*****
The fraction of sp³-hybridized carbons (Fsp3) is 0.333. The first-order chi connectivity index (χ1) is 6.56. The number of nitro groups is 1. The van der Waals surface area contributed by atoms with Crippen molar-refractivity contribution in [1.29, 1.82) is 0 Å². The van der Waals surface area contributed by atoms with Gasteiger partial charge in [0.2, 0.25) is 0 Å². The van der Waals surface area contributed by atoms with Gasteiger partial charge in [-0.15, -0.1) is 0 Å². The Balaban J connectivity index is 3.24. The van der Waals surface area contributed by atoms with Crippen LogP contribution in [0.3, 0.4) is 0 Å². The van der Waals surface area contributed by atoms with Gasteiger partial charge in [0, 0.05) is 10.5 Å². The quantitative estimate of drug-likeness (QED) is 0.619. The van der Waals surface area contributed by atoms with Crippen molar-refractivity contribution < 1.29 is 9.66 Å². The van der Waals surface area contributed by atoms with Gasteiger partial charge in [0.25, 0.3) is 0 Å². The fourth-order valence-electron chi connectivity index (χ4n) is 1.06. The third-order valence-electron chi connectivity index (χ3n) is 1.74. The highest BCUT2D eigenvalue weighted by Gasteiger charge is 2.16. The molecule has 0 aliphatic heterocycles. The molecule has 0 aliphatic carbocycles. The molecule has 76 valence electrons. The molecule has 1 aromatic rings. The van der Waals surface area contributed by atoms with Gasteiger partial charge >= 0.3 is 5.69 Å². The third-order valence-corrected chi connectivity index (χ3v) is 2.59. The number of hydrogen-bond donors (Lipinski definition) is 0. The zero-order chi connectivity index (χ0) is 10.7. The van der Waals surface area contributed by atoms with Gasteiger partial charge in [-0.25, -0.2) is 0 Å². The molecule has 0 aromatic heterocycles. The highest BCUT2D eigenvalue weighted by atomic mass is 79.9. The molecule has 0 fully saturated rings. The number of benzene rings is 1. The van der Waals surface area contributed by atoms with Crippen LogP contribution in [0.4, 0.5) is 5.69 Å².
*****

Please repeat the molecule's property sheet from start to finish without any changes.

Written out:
The fraction of sp³-hybridized carbons (Fsp3) is 0.333. The first-order chi connectivity index (χ1) is 6.56. The number of nitro groups is 1. The van der Waals surface area contributed by atoms with Crippen molar-refractivity contribution in [1.29, 1.82) is 0 Å². The van der Waals surface area contributed by atoms with Gasteiger partial charge in [0.2, 0.25) is 0 Å². The van der Waals surface area contributed by atoms with Gasteiger partial charge in [-0.15, -0.1) is 0 Å². The Balaban J connectivity index is 3.24. The van der Waals surface area contributed by atoms with Crippen LogP contribution in [0.3, 0.4) is 0 Å². The van der Waals surface area contributed by atoms with Gasteiger partial charge in [0, 0.05) is 10.5 Å². The quantitative estimate of drug-likeness (QED) is 0.619. The van der Waals surface area contributed by atoms with Crippen molar-refractivity contribution < 1.29 is 9.66 Å². The van der Waals surface area contributed by atoms with Gasteiger partial charge in [0.25, 0.3) is 0 Å². The fourth-order valence-electron chi connectivity index (χ4n) is 1.06. The third-order valence-electron chi connectivity index (χ3n) is 1.74. The highest BCUT2D eigenvalue weighted by Gasteiger charge is 2.16. The molecule has 0 aliphatic heterocycles. The molecule has 0 aliphatic carbocycles. The molecule has 76 valence electrons. The molecule has 1 aromatic rings. The van der Waals surface area contributed by atoms with Gasteiger partial charge >= 0.3 is 5.69 Å². The third-order valence-corrected chi connectivity index (χ3v) is 2.59. The number of hydrogen-bond donors (Lipinski definition) is 0. The zero-order chi connectivity index (χ0) is 10.7. The van der Waals surface area contributed by atoms with Gasteiger partial charge in [-0.25, -0.2) is 0 Å². The molecule has 0 aromatic heterocycles. The highest BCUT2D eigenvalue weighted by atomic mass is 79.9. The molecule has 0 fully saturated rings. The number of benzene rings is 1. The van der Waals surface area contributed by atoms with Crippen LogP contribution in [0.4, 0.5) is 5.69 Å².